... retorted incoherently and, receding, was hidden by a bend in the road, but the mariner still stood magnificent in the midst of the way, until the approach of a butcher's cart dislodged him. Then he turned himself towards Port Stowe. "Full of extra-ordinary asses," he said softly to himself. "Just to take me down a bit—that was his ...
— The Invisible Man • H. G. Wells

... done in the height of my devotion to him. Deeply as I felt my own unconscious part in his pollution of an honest home, I believed that if I had been brought face to face with him, I could not have uttered one reproach. I should have loved him so well still—though he fascinated me no longer—I should have held in so much tenderness the memory of my affection for him, that I think I should have been as weak as a spirit-wounded child, in all but the entertainment of a thought that we could ever be re-united. That thought I never ...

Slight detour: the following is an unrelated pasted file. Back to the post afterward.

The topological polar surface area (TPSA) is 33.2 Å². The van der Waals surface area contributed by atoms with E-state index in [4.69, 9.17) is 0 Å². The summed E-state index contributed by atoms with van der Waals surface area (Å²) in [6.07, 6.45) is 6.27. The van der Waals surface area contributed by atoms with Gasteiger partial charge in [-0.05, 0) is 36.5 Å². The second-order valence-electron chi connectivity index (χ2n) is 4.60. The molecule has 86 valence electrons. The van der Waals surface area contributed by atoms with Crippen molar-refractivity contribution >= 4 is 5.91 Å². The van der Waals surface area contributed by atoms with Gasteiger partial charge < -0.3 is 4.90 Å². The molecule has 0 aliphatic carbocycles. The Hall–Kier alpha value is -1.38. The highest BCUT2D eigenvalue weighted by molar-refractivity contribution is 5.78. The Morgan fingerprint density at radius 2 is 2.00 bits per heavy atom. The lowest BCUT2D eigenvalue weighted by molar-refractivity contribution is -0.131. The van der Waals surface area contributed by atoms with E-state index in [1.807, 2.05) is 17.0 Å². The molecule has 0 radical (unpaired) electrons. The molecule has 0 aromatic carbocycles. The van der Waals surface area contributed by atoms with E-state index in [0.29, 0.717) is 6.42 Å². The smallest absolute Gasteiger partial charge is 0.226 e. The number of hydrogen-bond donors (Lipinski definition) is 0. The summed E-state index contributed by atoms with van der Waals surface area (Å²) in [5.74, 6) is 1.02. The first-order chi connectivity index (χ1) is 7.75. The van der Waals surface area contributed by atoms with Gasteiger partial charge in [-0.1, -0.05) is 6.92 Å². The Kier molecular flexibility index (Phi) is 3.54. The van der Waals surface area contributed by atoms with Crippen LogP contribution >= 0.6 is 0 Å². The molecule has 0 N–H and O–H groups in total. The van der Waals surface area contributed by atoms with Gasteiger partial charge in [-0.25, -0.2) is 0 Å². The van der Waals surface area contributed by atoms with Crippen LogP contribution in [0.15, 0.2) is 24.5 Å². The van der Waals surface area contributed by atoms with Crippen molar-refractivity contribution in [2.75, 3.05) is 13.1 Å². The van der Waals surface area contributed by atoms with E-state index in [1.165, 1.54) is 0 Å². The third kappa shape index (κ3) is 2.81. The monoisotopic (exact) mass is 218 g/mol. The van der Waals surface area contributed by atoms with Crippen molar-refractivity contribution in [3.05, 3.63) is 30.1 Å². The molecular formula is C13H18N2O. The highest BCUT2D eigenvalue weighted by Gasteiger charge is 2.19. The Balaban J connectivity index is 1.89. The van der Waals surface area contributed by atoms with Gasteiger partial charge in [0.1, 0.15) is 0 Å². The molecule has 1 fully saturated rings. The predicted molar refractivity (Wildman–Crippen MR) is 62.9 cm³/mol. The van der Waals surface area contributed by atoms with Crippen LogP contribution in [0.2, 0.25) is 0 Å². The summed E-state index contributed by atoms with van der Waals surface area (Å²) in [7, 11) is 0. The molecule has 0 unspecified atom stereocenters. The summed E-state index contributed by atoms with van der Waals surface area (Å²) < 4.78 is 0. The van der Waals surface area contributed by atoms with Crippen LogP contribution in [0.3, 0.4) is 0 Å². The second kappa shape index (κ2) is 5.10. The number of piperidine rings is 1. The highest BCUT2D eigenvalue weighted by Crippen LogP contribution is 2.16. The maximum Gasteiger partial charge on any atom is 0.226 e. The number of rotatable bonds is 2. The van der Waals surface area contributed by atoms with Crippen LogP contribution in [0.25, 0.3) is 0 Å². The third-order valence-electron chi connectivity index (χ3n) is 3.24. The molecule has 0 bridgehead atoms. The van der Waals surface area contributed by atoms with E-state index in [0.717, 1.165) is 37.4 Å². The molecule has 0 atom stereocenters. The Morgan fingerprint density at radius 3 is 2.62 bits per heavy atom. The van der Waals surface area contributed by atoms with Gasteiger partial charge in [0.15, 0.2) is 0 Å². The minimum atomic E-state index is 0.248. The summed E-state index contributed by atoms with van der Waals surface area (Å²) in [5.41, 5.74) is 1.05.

— David Copperfield • Charles Dickens

... note - the military does not exist on a national basis; some elements of the former Army, Air and Air Defense Forces, National Guard, Border Guard Forces, National Police Force (Sarandoi), and tribal militias still exist but are factionalized among ...
— The 2001 CIA World Factbook • United States. Central Intelligence Agency.

... the way you do your hair or moustache. It is the cottage where (apropos of moustaches) General Israel Putnam was shaving off his when British soldiers rudely surprised him. The cottage is on the road, a beautiful road, and it's a still more beautiful stone cottage, with a flag and two cannons on the lawn. Certain horrid people say he lived at another house, but probably that's because they wanted to get the cottage cheap for themselves! ...
— The Lightning Conductor Discovers America • C. N. (Charles Norris) Williamson and A. M. (Alice Muriel)